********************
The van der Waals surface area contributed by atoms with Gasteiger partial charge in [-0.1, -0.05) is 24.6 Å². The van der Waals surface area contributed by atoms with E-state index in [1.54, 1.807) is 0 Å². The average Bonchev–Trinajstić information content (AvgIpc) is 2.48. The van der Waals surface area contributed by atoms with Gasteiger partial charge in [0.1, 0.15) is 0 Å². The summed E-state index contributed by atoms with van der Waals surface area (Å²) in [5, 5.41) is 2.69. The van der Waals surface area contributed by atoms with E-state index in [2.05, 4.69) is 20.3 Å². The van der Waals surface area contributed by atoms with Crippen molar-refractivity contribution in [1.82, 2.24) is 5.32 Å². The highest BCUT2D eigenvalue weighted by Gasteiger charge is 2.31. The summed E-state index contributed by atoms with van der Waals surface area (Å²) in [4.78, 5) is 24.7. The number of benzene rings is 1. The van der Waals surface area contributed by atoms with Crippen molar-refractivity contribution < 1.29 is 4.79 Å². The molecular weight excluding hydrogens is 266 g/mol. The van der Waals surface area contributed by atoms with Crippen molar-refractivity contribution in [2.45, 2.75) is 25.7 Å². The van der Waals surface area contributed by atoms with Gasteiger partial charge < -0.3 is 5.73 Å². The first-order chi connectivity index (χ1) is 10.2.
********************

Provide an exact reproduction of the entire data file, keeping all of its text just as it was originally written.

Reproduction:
The van der Waals surface area contributed by atoms with Gasteiger partial charge in [-0.1, -0.05) is 24.6 Å². The van der Waals surface area contributed by atoms with E-state index in [1.54, 1.807) is 0 Å². The average Bonchev–Trinajstić information content (AvgIpc) is 2.48. The van der Waals surface area contributed by atoms with Gasteiger partial charge in [0.1, 0.15) is 0 Å². The summed E-state index contributed by atoms with van der Waals surface area (Å²) in [5, 5.41) is 2.69. The van der Waals surface area contributed by atoms with E-state index in [2.05, 4.69) is 20.3 Å². The van der Waals surface area contributed by atoms with Crippen molar-refractivity contribution in [1.82, 2.24) is 5.32 Å². The highest BCUT2D eigenvalue weighted by Gasteiger charge is 2.31. The summed E-state index contributed by atoms with van der Waals surface area (Å²) in [4.78, 5) is 24.7. The number of benzene rings is 1. The van der Waals surface area contributed by atoms with Crippen molar-refractivity contribution < 1.29 is 4.79 Å². The molecular weight excluding hydrogens is 266 g/mol. The van der Waals surface area contributed by atoms with Crippen molar-refractivity contribution in [2.45, 2.75) is 25.7 Å². The van der Waals surface area contributed by atoms with Gasteiger partial charge < -0.3 is 5.73 Å². The first-order chi connectivity index (χ1) is 10.2.